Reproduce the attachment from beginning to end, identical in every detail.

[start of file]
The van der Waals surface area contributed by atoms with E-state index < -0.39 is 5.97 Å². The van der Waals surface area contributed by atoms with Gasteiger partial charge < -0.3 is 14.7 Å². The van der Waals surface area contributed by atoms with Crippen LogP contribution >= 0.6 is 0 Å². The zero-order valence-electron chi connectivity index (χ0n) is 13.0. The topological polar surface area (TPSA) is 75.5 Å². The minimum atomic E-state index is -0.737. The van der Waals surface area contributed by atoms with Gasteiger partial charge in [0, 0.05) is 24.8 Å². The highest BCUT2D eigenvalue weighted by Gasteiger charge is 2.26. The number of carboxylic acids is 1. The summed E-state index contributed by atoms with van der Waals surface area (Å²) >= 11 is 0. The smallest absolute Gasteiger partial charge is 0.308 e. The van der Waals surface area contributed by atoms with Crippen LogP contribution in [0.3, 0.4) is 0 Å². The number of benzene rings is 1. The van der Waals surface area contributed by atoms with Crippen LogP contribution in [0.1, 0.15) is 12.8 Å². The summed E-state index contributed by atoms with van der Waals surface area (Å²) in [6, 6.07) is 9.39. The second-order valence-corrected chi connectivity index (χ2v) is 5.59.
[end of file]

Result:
The van der Waals surface area contributed by atoms with E-state index < -0.39 is 5.97 Å². The van der Waals surface area contributed by atoms with Gasteiger partial charge < -0.3 is 14.7 Å². The van der Waals surface area contributed by atoms with Crippen LogP contribution >= 0.6 is 0 Å². The zero-order valence-electron chi connectivity index (χ0n) is 13.0. The topological polar surface area (TPSA) is 75.5 Å². The minimum atomic E-state index is -0.737. The van der Waals surface area contributed by atoms with Gasteiger partial charge in [0, 0.05) is 24.8 Å². The highest BCUT2D eigenvalue weighted by Gasteiger charge is 2.26. The number of carboxylic acids is 1. The summed E-state index contributed by atoms with van der Waals surface area (Å²) >= 11 is 0. The smallest absolute Gasteiger partial charge is 0.308 e. The van der Waals surface area contributed by atoms with Crippen LogP contribution in [0.3, 0.4) is 0 Å². The number of benzene rings is 1. The van der Waals surface area contributed by atoms with Crippen LogP contribution in [0.1, 0.15) is 12.8 Å². The summed E-state index contributed by atoms with van der Waals surface area (Å²) in [6, 6.07) is 9.39. The second-order valence-corrected chi connectivity index (χ2v) is 5.59.